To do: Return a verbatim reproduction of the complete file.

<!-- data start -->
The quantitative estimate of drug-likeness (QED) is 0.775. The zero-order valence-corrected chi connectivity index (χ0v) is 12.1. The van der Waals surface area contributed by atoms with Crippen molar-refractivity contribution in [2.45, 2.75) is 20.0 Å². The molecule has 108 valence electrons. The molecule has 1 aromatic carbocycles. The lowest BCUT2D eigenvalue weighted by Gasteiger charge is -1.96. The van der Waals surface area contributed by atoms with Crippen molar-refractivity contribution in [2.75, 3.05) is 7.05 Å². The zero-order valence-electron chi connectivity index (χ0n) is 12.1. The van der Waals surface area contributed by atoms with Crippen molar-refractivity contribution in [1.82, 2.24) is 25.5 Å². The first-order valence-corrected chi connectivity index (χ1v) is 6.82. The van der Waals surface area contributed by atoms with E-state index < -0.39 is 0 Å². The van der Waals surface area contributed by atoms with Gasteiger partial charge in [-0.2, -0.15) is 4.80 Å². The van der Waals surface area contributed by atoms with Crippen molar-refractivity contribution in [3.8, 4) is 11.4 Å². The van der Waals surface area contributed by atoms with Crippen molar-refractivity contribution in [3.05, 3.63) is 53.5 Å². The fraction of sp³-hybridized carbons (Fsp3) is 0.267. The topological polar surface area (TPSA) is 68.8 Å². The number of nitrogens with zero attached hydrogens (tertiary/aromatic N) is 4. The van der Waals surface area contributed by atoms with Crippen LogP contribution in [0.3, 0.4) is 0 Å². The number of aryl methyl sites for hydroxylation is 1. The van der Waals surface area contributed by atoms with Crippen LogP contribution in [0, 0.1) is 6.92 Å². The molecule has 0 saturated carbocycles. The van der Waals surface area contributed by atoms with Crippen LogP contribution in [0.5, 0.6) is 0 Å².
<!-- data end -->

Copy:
The quantitative estimate of drug-likeness (QED) is 0.775. The zero-order valence-corrected chi connectivity index (χ0v) is 12.1. The van der Waals surface area contributed by atoms with Crippen molar-refractivity contribution in [2.45, 2.75) is 20.0 Å². The molecule has 108 valence electrons. The molecule has 1 aromatic carbocycles. The lowest BCUT2D eigenvalue weighted by Gasteiger charge is -1.96. The van der Waals surface area contributed by atoms with Crippen molar-refractivity contribution in [2.75, 3.05) is 7.05 Å². The zero-order valence-electron chi connectivity index (χ0n) is 12.1. The van der Waals surface area contributed by atoms with Crippen molar-refractivity contribution in [1.82, 2.24) is 25.5 Å². The first-order valence-corrected chi connectivity index (χ1v) is 6.82. The van der Waals surface area contributed by atoms with E-state index < -0.39 is 0 Å². The van der Waals surface area contributed by atoms with Gasteiger partial charge in [-0.2, -0.15) is 4.80 Å². The van der Waals surface area contributed by atoms with Crippen molar-refractivity contribution in [3.8, 4) is 11.4 Å². The van der Waals surface area contributed by atoms with Crippen molar-refractivity contribution in [3.05, 3.63) is 53.5 Å². The fraction of sp³-hybridized carbons (Fsp3) is 0.267. The topological polar surface area (TPSA) is 68.8 Å². The number of nitrogens with zero attached hydrogens (tertiary/aromatic N) is 4. The van der Waals surface area contributed by atoms with Crippen LogP contribution in [0.3, 0.4) is 0 Å². The number of aryl methyl sites for hydroxylation is 1. The van der Waals surface area contributed by atoms with Crippen LogP contribution in [0, 0.1) is 6.92 Å². The molecule has 0 saturated carbocycles. The van der Waals surface area contributed by atoms with Crippen LogP contribution in [0.5, 0.6) is 0 Å².